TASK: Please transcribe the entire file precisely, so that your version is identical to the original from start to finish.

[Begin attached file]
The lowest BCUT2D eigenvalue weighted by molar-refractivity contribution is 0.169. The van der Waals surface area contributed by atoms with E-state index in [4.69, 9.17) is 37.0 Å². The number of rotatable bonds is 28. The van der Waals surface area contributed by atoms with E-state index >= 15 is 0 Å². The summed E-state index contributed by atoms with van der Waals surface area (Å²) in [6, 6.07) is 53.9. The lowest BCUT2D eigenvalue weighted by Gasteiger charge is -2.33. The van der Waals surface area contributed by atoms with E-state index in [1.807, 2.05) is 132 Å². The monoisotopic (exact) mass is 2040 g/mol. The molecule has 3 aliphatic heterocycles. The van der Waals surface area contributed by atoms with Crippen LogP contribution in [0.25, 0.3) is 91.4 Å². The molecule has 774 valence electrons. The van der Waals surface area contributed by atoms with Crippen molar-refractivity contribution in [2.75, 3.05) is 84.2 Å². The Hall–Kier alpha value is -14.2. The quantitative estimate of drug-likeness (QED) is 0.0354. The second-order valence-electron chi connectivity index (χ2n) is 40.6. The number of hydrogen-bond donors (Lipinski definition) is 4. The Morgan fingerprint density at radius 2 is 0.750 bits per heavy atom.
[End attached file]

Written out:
The lowest BCUT2D eigenvalue weighted by molar-refractivity contribution is 0.169. The van der Waals surface area contributed by atoms with E-state index in [4.69, 9.17) is 37.0 Å². The number of rotatable bonds is 28. The van der Waals surface area contributed by atoms with E-state index >= 15 is 0 Å². The summed E-state index contributed by atoms with van der Waals surface area (Å²) in [6, 6.07) is 53.9. The lowest BCUT2D eigenvalue weighted by Gasteiger charge is -2.33. The van der Waals surface area contributed by atoms with E-state index in [1.807, 2.05) is 132 Å². The monoisotopic (exact) mass is 2040 g/mol. The molecule has 3 aliphatic heterocycles. The van der Waals surface area contributed by atoms with Crippen LogP contribution in [0.25, 0.3) is 91.4 Å². The molecule has 774 valence electrons. The van der Waals surface area contributed by atoms with Crippen molar-refractivity contribution in [2.75, 3.05) is 84.2 Å². The Hall–Kier alpha value is -14.2. The quantitative estimate of drug-likeness (QED) is 0.0354. The second-order valence-electron chi connectivity index (χ2n) is 40.6. The number of hydrogen-bond donors (Lipinski definition) is 4. The Morgan fingerprint density at radius 2 is 0.750 bits per heavy atom.